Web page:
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Three Mile Island Nuclear Accident



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Year 1998
Publisher provided Keywords Assessment Assessment, Case Case, Cases Cases, Corporate Corporate, Discipline: ENGINEERING Engineering, ENVIRONMENTAL Historical issues Issues, Nuclear PUBLIC radioactive RISK risks risks, safety safety, Setting: Structural Structural, substances substances, Type: University University, worker
Publisher National Academy of Engineering
Language English

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Timeline of Events Occurring During the Three Mile Island Disaster
Elapsed Time Event
00:00:00 Pumps feeding water to the secondary loop shut down.

This was the first of two independent system failures that led to the near meltdown of the Three Mile Island Nuclear Reactor.

00:00:01 Alarm sounds within the TMI control room.

At the time this alarm is disregarded by the operators.

00:00:02 Water pressure and temperature in the reactor core rise.

The failure of the secondary loop pump has stopped the transfer of heat from the Primary Loop to the secondary loop. The rise in temperature and pressure is considered to be part of the normal plant operations, and hence ignored.

00:00:03 Pressure Relief valve (PORV) automatically opens

When the pressure of steam in the reactor core rises above safe limits, the pressure relief valve is designed to automatically open, releasing the excess steam to a containment tank.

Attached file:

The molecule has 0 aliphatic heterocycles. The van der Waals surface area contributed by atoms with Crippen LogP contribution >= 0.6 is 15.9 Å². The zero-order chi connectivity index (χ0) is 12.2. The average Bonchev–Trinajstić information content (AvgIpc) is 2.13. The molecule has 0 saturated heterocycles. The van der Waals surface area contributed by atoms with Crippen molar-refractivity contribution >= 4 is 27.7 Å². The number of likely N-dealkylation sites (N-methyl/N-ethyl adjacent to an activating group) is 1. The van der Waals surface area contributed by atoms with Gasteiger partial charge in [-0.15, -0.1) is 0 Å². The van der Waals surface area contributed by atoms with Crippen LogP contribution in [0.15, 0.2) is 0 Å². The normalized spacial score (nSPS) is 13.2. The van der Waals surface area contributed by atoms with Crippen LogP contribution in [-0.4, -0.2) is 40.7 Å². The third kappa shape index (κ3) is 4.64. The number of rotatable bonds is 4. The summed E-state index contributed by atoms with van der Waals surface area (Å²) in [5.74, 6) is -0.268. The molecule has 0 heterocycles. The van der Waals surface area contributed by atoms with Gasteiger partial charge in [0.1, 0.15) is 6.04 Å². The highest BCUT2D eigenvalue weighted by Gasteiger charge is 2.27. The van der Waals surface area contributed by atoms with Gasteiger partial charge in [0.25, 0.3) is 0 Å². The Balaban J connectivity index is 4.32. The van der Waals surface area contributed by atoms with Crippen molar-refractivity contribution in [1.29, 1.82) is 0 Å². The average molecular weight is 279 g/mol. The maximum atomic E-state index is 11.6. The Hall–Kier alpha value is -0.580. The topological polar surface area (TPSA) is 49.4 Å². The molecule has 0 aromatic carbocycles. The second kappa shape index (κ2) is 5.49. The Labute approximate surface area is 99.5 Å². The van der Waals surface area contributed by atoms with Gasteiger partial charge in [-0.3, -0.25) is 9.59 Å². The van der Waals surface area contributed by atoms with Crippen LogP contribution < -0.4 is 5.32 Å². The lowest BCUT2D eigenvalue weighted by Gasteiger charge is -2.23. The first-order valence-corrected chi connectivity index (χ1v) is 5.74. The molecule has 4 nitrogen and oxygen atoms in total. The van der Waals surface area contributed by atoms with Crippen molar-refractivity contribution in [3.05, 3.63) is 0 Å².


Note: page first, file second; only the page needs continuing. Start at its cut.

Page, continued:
00:00:04 Backup pumps for the secondary loop water system automatically turn on.

Four seconds into the accident the secondary loop water pumps are automatically turned on. This is indicated to the operators by the presence of lights on the control panel. The operators are not aware that the pumps have been disconnected and are not functioning.

00:00:09 Boron and Silver control rods are lowered into the reactor. PORV light goes out, indicating valve is closed.

Lowering of the control rods into the reactor core slows down the rate of the reaction. The effect of which is also a reduction in the heat produced by the reactor. When the PORV light goes out the operators incorrectly assume that the valve is closed. In reality the valve is not only open but is also releasing steam and water from the core. This is now a LOCA (Loss of Coolant Accident)

00:02:00 Emergency Injection Water (EIW) is automatically activated.

The EIW is a safety device that causes water to flow into the reactor core. It is designed to ensure that when there is a LOCA the water in the core remains at a safe level. In the past the EIW system has turned itself on when there has been no leak so the operators are not unduly concerned by this.

00:04:30 Operators observe that the water level in the Primary System is rising while the pressure is decreasing.

When they observe that the water level in the core is rising the operators shut off the EIW system.

00:04:30 Water level in the core still appears to be rising.